Tuesday, May 4, 2010

Hints from the Past

I found this book (Good Housekeeping's Guide for Young Homemakers)(1966) last summer because it's always fun to see what people wanted to know in the "past." This is quite a fun read!
I might be sharing more than just this excerpt in the future! :)
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"Here are a few of the simpler problems women complain about, followed by trouble-shooting measures. Have you ever wondered:

Why the refrigerator or freezer door is suddenly so hard to open?
The last time you closed it, you probably slammed it just hard enough to create a partial vacuum.

Why a sewing machine jams or tangles on the first few stitches?
This happens when you don't start properly. Begin sewing with the needle at its highest point, and hold the thread ends to the back for the first stitch or two. Don't push or pull the fabric.

Why a vacuum cleaner won't pick up dirt?
the brush is worn, or packed with dirt and threads, or, more likely, the cleaner is just too full of dirt. The efficiency of and vacuum cleaner drops way down when the bag is more than half full.

Why the toast sometimes just won't toast.
If you have a good toaster, this happens because of low voltage. Within your house or in your area, there just isn't enough power, especially during peak use, as at breakfast time. Turn off some lights or other appliances and it may work.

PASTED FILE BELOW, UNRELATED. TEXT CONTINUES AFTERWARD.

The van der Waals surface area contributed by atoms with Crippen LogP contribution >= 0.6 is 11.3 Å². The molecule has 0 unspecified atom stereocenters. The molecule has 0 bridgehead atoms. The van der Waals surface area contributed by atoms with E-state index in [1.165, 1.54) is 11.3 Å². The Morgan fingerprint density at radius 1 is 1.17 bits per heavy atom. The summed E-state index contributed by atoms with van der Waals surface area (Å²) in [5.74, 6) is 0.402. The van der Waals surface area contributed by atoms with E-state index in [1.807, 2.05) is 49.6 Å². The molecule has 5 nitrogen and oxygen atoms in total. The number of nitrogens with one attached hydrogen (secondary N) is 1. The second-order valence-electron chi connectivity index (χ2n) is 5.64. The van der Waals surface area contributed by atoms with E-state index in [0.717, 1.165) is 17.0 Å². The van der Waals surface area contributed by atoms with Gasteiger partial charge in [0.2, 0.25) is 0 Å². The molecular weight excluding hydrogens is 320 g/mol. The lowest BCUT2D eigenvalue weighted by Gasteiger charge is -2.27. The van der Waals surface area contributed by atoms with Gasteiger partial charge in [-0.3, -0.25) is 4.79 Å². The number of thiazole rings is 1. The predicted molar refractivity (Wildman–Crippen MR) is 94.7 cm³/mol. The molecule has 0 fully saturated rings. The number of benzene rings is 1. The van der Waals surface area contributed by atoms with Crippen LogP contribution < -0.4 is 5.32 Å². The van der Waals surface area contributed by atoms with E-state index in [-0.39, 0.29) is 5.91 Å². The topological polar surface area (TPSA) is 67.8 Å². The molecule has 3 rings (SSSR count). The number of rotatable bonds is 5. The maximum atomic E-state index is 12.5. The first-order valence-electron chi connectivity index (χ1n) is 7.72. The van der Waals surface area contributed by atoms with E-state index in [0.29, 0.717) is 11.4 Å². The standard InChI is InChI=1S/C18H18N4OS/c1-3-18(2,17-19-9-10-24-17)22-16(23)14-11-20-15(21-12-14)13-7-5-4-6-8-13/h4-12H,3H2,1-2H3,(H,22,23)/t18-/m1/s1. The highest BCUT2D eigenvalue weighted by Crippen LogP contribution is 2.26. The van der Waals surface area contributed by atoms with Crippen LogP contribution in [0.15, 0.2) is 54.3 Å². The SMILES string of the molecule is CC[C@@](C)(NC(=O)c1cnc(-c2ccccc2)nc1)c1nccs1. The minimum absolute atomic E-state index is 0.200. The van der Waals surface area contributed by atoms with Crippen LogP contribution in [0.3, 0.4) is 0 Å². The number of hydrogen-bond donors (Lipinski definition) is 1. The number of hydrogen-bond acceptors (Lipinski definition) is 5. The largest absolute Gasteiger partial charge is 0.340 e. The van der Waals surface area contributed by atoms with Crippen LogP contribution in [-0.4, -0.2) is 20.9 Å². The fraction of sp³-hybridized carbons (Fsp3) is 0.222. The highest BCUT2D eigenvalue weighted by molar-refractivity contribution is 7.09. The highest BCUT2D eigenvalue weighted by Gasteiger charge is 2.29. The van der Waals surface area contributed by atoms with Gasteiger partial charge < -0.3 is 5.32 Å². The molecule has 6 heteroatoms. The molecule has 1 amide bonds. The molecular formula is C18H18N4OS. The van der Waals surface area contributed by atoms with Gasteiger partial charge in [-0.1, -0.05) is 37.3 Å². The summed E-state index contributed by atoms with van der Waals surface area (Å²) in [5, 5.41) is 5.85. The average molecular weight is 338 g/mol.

How to cut out unnecessary repair bills?
First, of course, never buy from a dealer who cannot direct you to an authorized parts and service agency. Buy only when you have assurance that good service will be available when you need it; and see to it that expert installation gets you off to a good start.

Never call before you check the instruction book.
After you've read it (and some of them are mighty heavy going) keep it handy - always. Along with the facts you must know to get the most from your machine, there's a list of points to check before you call for help. The melting freezer that's simply unplugged, the oven that won't turn on because the clock was flipped from "manual" to "automatic" in cleaning - these things can happen.

Don't fight an appliance.
It doesn't pay. People have been known to kick, shake, punch, and carve up appliances - with provocation, perhaps. But the records show that some homes call for more than average service attention, and rough handling is suspected. Appliances are not particularly delicate, but they do contain parts that work better and longer with reasonably respectful care. It is worthwhile to be especially gentle when you are removing, cleaning and replacing parts, turning dials and switches, opening and closing doors and lids.
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